Nordstrom, Inc. is a leading fashion specialty retailer based in the U.S. Founded in 1901 as a shoe store in Seattle, today Nordstrom operates 354 stores in 40 states, including 122 full-line stores in the United States, Canada and Puerto Rico; 221 Nordstrom Rack stores; two Jeffrey boutiques; and two clearance stores. Additionally, customers are served online through Nordstrom.com, Nordstromrack.com and HauteLook. The company also owns Trunk Club, a personalized clothing service serving customers online at TrunkClub.com and its seven clubhouses. Nordstrom, Inc.’s common stock is publicly traded on the NYSE under the symbol JWN.

Contact:
Brie Cross
Nordstrom, Inc.
206.303.4315
rel=”nofollow”brie.cross@nordstrom.com

 

Nordstrom Incorporated logo. (PRNewsFoto)

View original content with multimedia:http://www.prnewswire.com/news-releases/nordstrom-unveils-new-fall-fashion-campaign-300500434.html

SOURCE Nordstrom, Inc.

Article source: http://markets.businessinsider.com/news/stocks/Nordstrom-Unveils-New-Fall-Fashion-Campaign-1001913615

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The row over rats in a block of flats that saw one woman spat at in …

Posted by Big Rat on Campus on Aug 9, 2017 in Rat News
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A nauseating row over rats in a block of flats has led to two tenants being convicted of violence towards neighbours.

One tenant in the block of flats has been accused by neighbours of attracting wild rats, keeping them in his room and feeding them.

One neighbour said she had even taken a photograph on her mobile phone of a rat against the
window and that they would climb over a kettle and utensils. A court also heard that they would “bite through doors” to get into other flats.

Before the court was 50-year-old Peter Brian Jones. He was found guilty of common assault on Michelle Atherton by spitting in her face on May 25. He denied this and told the court: “I haven’t done it. I am the victim. I haven’t got a rat infestation.”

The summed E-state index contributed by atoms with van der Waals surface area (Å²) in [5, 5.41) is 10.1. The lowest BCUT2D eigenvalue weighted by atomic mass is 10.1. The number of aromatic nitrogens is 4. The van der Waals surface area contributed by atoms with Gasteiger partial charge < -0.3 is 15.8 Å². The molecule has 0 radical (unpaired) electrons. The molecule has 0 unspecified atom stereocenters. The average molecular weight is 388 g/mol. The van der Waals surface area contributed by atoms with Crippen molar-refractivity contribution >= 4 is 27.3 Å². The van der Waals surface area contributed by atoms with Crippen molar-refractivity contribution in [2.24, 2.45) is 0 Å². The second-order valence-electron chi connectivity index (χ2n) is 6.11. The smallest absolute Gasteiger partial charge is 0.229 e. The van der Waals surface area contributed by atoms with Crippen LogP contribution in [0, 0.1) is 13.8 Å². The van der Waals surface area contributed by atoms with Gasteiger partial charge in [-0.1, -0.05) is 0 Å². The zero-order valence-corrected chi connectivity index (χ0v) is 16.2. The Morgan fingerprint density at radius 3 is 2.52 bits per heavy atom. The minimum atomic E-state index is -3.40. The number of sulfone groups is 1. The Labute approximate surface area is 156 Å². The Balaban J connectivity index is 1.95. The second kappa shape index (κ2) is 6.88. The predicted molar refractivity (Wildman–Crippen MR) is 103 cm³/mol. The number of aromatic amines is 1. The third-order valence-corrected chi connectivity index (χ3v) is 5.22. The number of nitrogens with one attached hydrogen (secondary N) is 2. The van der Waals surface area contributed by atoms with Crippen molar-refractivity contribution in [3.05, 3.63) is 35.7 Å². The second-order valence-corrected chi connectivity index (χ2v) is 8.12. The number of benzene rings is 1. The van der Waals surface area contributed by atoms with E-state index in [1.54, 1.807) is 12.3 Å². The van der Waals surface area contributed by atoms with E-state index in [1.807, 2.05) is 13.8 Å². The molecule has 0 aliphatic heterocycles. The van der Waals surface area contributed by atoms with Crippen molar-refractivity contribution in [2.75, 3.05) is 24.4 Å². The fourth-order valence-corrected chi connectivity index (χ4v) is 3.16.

But Miss Atherton, 20, a neighbour from across the road, told the court: “I have seen them myself.”

Gareth Parry, prosecuting, said Miss Atherton had friends in the block of flats and was concerned that Jones “kept rats in his room, not pet rats but wild rats. The suggestion was that he was encouraging them by feeding them”.

He said: “She tried to speak to the defendant about the rat problem but he refused to engage with her.”

Tenants in the block of flats said they had seen rats climb over a kettle and kitchen utensils (the rats pictured are not from the block of flats)
(Image: Staffan Vilcans/Flickr)

In May, police were at the block and Miss Atherton took the opportunity to go across and this was when Jones spat in her face during an exchange, said Mr Parry.

In evidence, Miss Atherton said there was a baby and young children in the flats and the rats would “bite through doors” into other people’s property. Rat poison had been removed by Jones, she alleged.

“They climb on the windows,” she said. “I told him it was unhygienic.”

In a victim statement, Miss Atherton said she showered and washed her hair after being spat at.

“I would rather be punched in the face,” she said.

At Llandudno magistrates court, chairwoman Jean Bryson told Jones, of Butterton Road, Rhyl – who she described as vulnerable – that his sentencing would be adjourned for a probation report. He is due to be sentenced on Friday.

She said: “We find this a disturbing case involving a vulnerable person who may have been provoked and members of the community who were clearly
concerned about rats.”

Mrs Bryson said the evidence of Miss Atherton was clear and credible, and she had admitted her part in a forceful exchange in which bad language was used.

She said: “We are sure beyond reasonable doubt that Peter Jones spat at Miss Atherton and therefore find Mr Jones guilty.”


But 10 days after he was found guilty, Jones, 50, returned to court as a victim. Tenant Kiri Booth, 28, was found guilty of threatening behaviour with intent to cause him fear of violence.

She agreed that she had threatened to stab him but denied holding a knife with an 11-inch blade against his face as she did so. Booth said the knife had remained beneath her mattress where she kept it for protection.

Sarah Marsh, prosecuting, said the row happened at 2.30am on June 17 when Booth confronted Jones, who was removing rat poison downstairs which had been laid by other residents because of an infestation.

Jones told defence solicitor Alex Fitzgerald it wasn’t true he had provoked and invited a confrontation by picking up the poison. She was holding the knife within five or six inches of his eye and shouting at him, he said.

In a police interview Booth had maintained Jones would remove the poison and sometimes “take rats back up to his flat”.